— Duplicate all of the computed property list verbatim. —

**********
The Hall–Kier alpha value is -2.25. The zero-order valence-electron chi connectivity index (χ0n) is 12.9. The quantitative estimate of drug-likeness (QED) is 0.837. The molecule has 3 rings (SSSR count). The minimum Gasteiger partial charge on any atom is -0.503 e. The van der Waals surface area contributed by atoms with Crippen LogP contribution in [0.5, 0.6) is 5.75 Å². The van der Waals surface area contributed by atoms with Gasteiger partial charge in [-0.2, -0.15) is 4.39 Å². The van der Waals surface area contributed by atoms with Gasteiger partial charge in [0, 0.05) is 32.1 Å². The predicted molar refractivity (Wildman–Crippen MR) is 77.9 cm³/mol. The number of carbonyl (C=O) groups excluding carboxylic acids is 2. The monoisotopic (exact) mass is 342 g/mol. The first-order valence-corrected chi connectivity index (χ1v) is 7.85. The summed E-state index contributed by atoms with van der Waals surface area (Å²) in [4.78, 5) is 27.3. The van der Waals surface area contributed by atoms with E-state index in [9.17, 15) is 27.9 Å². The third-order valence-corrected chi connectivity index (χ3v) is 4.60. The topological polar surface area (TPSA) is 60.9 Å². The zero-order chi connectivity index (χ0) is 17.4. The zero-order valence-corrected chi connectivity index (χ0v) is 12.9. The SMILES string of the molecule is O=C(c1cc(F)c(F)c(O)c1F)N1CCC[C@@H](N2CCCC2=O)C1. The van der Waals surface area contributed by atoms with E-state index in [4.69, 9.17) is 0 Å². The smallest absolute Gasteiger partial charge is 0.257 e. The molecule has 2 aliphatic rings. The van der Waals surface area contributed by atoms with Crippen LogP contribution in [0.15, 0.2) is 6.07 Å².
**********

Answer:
The Hall–Kier alpha value is -2.25. The zero-order valence-electron chi connectivity index (χ0n) is 12.9. The quantitative estimate of drug-likeness (QED) is 0.837. The molecule has 3 rings (SSSR count). The minimum Gasteiger partial charge on any atom is -0.503 e. The van der Waals surface area contributed by atoms with Crippen LogP contribution in [0.5, 0.6) is 5.75 Å². The van der Waals surface area contributed by atoms with Gasteiger partial charge in [-0.2, -0.15) is 4.39 Å². The van der Waals surface area contributed by atoms with Gasteiger partial charge in [0, 0.05) is 32.1 Å². The predicted molar refractivity (Wildman–Crippen MR) is 77.9 cm³/mol. The number of carbonyl (C=O) groups excluding carboxylic acids is 2. The monoisotopic (exact) mass is 342 g/mol. The first-order valence-corrected chi connectivity index (χ1v) is 7.85. The summed E-state index contributed by atoms with van der Waals surface area (Å²) in [4.78, 5) is 27.3. The van der Waals surface area contributed by atoms with E-state index in [9.17, 15) is 27.9 Å². The third-order valence-corrected chi connectivity index (χ3v) is 4.60. The topological polar surface area (TPSA) is 60.9 Å². The zero-order chi connectivity index (χ0) is 17.4. The zero-order valence-corrected chi connectivity index (χ0v) is 12.9. The SMILES string of the molecule is O=C(c1cc(F)c(F)c(O)c1F)N1CCC[C@@H](N2CCCC2=O)C1. The van der Waals surface area contributed by atoms with E-state index in [4.69, 9.17) is 0 Å². The smallest absolute Gasteiger partial charge is 0.257 e. The molecule has 2 aliphatic rings. The van der Waals surface area contributed by atoms with Crippen LogP contribution in [0.15, 0.2) is 6.07 Å².